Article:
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Potential_Part_3

Potential_Part_3 - Potential cut-off(I The potential...

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University of Virginia, MSE 4270/6270: Introduction to Atomistic Simulations, Leonid Zhigilei The potential functions like L-J have an infinite range of interaction. In practice a cutoff radius R c is established and interactions between atoms separated by more than R c are ignored. There are two reasons for this: 1. The number of pair interactions grows as N 2 . Example: Consider system of 3000 atoms. There are N 2 /2 = 4.5 million pairs of atoms. Using a cutoff of 8-10 A we can reduce a number of interacting neighbors for each atom to ~50 and and we will have to evaluate force only ~50N = 150 thousand times. 2. The size of the system that can be simulated is finite, periodic boundary conditions are often used and we do not want an atom to interact with itself. Potential cut-off (I) ( ) ( ) ( ) c ij c ij c ij ij R r R r 0 R U r U r U > = A simple truncation of the potential creates a jump in the potential at the cutoff distance. This can spoil the energy conservation or lead to unphysical behavior in simulations of the effects where contribution of far-away molecules is important (surface tension, stacking faults, etc.). To avoid this potential can be shifted: For shifted potentials forces can have a jump at the cutoff. To avoid this, a smooth transition function that brings potential to zero can be added. In any case, physical quantities (cohesive energy, total pressure etc.) are affected by the truncation and most modern potentials for real materials are designed with a cutoff radius in mind, and go to zero at R c together with several first derivatives of the potential function.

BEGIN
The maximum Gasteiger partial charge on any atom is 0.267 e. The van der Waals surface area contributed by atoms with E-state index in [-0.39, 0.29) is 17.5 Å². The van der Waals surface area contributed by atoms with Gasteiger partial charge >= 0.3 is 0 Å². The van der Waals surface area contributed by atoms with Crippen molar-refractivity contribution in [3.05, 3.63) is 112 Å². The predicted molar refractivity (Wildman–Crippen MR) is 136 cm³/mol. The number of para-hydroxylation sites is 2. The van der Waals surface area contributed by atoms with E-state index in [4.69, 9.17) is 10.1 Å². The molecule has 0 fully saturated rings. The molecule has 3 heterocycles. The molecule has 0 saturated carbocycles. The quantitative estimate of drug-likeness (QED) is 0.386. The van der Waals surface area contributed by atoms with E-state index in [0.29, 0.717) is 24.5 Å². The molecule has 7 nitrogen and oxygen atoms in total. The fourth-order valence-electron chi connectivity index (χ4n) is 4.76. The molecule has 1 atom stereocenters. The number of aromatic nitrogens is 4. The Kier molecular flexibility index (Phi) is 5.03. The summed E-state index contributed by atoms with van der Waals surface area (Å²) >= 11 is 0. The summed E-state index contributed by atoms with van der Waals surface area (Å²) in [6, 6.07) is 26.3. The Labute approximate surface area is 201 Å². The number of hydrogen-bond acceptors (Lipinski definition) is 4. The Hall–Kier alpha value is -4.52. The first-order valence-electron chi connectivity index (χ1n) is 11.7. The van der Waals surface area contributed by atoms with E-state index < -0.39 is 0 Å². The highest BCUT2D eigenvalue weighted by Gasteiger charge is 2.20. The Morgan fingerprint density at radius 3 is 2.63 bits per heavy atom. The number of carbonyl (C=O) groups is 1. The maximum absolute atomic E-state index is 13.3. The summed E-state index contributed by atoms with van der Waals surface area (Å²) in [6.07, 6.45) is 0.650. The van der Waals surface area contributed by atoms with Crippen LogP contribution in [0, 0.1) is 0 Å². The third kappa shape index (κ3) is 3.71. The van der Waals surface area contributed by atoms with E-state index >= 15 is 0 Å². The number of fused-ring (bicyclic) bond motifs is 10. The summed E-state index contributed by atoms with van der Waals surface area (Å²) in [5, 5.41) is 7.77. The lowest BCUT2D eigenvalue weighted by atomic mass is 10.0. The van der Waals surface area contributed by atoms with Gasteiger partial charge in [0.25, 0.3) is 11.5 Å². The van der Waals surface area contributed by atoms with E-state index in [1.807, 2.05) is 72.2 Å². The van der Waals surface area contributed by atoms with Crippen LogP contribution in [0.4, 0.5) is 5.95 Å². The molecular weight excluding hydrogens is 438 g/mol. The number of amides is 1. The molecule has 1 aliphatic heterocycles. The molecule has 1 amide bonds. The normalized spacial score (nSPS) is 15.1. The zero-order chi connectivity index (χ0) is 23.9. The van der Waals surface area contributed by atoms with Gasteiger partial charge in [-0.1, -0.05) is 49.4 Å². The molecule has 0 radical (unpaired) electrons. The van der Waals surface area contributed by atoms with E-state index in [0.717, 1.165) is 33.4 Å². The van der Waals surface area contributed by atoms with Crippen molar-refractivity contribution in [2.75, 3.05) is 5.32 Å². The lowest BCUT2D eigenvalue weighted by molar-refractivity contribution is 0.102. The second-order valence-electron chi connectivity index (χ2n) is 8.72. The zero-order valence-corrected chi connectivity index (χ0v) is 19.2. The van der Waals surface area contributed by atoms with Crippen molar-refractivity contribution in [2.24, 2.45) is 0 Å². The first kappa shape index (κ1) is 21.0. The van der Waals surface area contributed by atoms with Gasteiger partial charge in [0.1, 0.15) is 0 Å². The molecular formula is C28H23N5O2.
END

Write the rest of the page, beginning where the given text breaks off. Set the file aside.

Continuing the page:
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University of Virginia, MSE 4270/6270: Introduction to Atomistic Simulations, Leonid Zhigilei Potential cut-off (II) ( ) +
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